ONE of the most endearing and enduring mysteries of Worcester’s part in the Second World War looks to have been cleared up at last.

It concerns the was it/wasn’t it appearance of silver screen idol Clark Gable among the crew of an American aircraft that landed at Perdiswell airfield in September 1942.

It wasn’t a very smooth landing either because the plane crashed and ended up with its nose in the corporation rubbish tip.

Hardly the stuff of Hollywood epics.

Local legend had it that, having come to rest, Gable climbed out of the cockpit and legged it across the grass to the relative safety of the terminal building.

The problem has always been that, although several folk claimed to have seen him, no one actually spoke to him.

And there were plenty of young Americans who wanted to look like Clark Gable back then.

But on the basis of never letting the facts get in the way of a good story that hasn’t stopped the rumour mill grinding on all these years.

However, we now have the definitive detail because Worcestershire aviation historian Mike Mullins has been on the job and the result features in his new book RAF Worcester which is all about the wartime exploits at the airfield off Droitwich Road.

Mike said: “The crash of the USAAF (United States Army Air Forces) Dakota at Perdiswell has always been something of a mystery, not for the crash itself but more for who was on board.

“Several historical accounts stated that film star Clark Gable, who was then a captain in the USAAF, and General Spaatz, also of the USAAF, may have been on the plane.

“However, after 80 years the National Archives at Kew have just released a report of the crashed DC3/C47 Dakota at Perdiswell in 1942 which sheds new light on the incident.

“Notable by their absence from the list of the crew are Clark Gable and General (Carl) Spaatz.

“This report also differs from historical accounts which claim the aircraft left Pershore with Clark Gable on board to make a gunnery training film.

“They ran into engine trouble so diverted to Perdiswell.

“However, it does say that on September 2, 1942, at 10am (the day and time of the alleged Clark Gable crash) aircraft DC3 17766 from the USAF 60th Troop Carrier Group, en-route from Aldermaston to Prestwick, landed at Perdiswell, Worcester, due to adverse weather and overshot the runway.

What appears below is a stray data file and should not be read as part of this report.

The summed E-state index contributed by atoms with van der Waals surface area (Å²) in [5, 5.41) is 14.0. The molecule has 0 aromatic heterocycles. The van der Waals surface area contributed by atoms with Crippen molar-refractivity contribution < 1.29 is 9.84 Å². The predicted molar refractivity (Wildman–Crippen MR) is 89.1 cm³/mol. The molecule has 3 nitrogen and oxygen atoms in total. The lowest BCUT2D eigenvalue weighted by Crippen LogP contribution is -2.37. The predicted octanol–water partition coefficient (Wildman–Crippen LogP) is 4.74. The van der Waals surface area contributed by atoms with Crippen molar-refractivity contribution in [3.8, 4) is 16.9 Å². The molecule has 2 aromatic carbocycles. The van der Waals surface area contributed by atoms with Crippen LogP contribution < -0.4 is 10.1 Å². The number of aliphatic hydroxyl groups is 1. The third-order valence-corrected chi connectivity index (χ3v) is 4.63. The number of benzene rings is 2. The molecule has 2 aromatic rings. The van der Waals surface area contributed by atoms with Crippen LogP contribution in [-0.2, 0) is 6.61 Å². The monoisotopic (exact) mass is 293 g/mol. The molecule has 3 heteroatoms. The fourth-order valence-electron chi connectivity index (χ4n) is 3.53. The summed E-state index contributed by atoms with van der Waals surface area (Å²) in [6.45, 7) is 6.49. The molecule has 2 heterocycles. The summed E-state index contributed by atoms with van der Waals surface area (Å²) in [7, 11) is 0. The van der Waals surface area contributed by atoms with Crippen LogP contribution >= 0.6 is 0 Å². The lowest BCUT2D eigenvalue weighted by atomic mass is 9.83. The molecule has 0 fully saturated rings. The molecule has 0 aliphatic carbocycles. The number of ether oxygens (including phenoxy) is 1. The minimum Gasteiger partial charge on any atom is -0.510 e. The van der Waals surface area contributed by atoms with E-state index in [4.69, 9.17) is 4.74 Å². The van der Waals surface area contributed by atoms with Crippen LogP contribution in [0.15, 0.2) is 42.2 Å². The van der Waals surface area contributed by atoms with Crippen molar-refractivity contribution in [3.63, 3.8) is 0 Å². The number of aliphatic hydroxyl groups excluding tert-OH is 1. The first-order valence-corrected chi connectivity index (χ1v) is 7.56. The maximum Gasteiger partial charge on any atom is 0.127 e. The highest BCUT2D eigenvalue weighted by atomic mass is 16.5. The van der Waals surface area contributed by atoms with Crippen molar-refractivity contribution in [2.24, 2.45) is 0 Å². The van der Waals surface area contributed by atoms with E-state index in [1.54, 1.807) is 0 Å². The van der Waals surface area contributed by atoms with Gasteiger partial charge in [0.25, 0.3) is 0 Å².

“The crew is listed as Pilot L/T Colne (USA), 2nd Pilot L/T Seals (USA), Navigator F/T Granger (USA), Crew Chief Corporal Miller (USA) and Radio Operator Sgt O’Neil (USA) — slight injury, cut right knee and shock.

“On the passenger list are Capt Frantz (USA), Capt WS Reynolds (USA) — slight injury to left ankle and shock — F/T LP Klaus (USA), MES Goldstein (USA) and Mr H Roberts (USA) — slight injury, strained back and shock.

“In articles about the incident both (writers) Robin Brooks and Glyn Warren refer to General Spaatz as supposably being on board.

“However, they could have confused Captain Frantz (who was on board) with General Spaatz.

“Glyn Warren was correct when he stated there were five crew and five passengers which is confirmed in the report.”

As a final clincher Mike added: “Records show Clark Gable wasn’t even in the country when the crash happened.

“So perhaps we can put the Clark Gable and General Spaatz story to bed and now use this newly-released report as fact.”

But what was the fate of the Dakota C-47 41-7766?

Apparently it was dismantled and taken away on a Queen Mary Trailer three days later.

The aircraft had been originally assigned to the 313th Troop Carrier group in March 1942 at Daniel Field, Georgia, and then reassigned to the 60th Troop Carrier Group when the 60th was posted to the UK.

Mike concluded: “The DC3/C-47 Dakota (no 17766) in the crash was nicknamed Idiot’s Delight, a film Clark Gable made in 1939, so there must be some connection with him.

“Maybe it was used for some of his training film flights.

“USAAF Captain Clark Gable did make five or six combat missions as a gunner on B-17s so he certainly did his wartime bit.”

But not, apparently, in Worcester.